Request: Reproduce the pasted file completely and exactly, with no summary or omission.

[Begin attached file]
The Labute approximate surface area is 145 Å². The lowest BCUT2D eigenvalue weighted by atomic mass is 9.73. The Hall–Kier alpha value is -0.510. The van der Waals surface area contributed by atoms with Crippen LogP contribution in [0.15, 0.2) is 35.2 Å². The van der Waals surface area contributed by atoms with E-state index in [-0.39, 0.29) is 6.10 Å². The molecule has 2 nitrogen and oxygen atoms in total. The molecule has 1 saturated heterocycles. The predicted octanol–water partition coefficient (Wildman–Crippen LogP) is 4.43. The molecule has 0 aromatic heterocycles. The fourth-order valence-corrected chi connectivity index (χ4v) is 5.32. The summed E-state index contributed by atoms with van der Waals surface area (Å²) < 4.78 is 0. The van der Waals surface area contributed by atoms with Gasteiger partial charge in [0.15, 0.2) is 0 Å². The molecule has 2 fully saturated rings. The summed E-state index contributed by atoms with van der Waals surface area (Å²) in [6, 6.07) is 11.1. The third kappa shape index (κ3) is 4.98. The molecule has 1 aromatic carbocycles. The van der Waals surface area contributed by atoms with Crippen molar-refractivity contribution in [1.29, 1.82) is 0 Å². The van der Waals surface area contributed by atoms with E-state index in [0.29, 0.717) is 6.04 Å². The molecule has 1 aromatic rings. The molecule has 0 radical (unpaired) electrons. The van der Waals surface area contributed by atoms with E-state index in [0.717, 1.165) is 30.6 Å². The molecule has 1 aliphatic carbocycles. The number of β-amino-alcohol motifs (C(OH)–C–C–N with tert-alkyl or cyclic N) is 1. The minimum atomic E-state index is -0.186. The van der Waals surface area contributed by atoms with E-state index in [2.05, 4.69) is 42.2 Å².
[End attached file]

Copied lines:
The Labute approximate surface area is 145 Å². The lowest BCUT2D eigenvalue weighted by atomic mass is 9.73. The Hall–Kier alpha value is -0.510. The van der Waals surface area contributed by atoms with Crippen LogP contribution in [0.15, 0.2) is 35.2 Å². The van der Waals surface area contributed by atoms with E-state index in [-0.39, 0.29) is 6.10 Å². The molecule has 2 nitrogen and oxygen atoms in total. The molecule has 1 saturated heterocycles. The predicted octanol–water partition coefficient (Wildman–Crippen LogP) is 4.43. The molecule has 0 aromatic heterocycles. The fourth-order valence-corrected chi connectivity index (χ4v) is 5.32. The summed E-state index contributed by atoms with van der Waals surface area (Å²) < 4.78 is 0. The van der Waals surface area contributed by atoms with Gasteiger partial charge in [0.15, 0.2) is 0 Å². The molecule has 2 fully saturated rings. The summed E-state index contributed by atoms with van der Waals surface area (Å²) in [6, 6.07) is 11.1. The third kappa shape index (κ3) is 4.98. The molecule has 1 aromatic carbocycles. The van der Waals surface area contributed by atoms with Crippen molar-refractivity contribution in [1.29, 1.82) is 0 Å². The van der Waals surface area contributed by atoms with E-state index in [0.29, 0.717) is 6.04 Å². The molecule has 1 aromatic rings. The molecule has 0 radical (unpaired) electrons. The van der Waals surface area contributed by atoms with E-state index in [0.717, 1.165) is 30.6 Å². The molecule has 1 aliphatic carbocycles. The number of β-amino-alcohol motifs (C(OH)–C–C–N with tert-alkyl or cyclic N) is 1. The minimum atomic E-state index is -0.186. The van der Waals surface area contributed by atoms with E-state index in [2.05, 4.69) is 42.2 Å².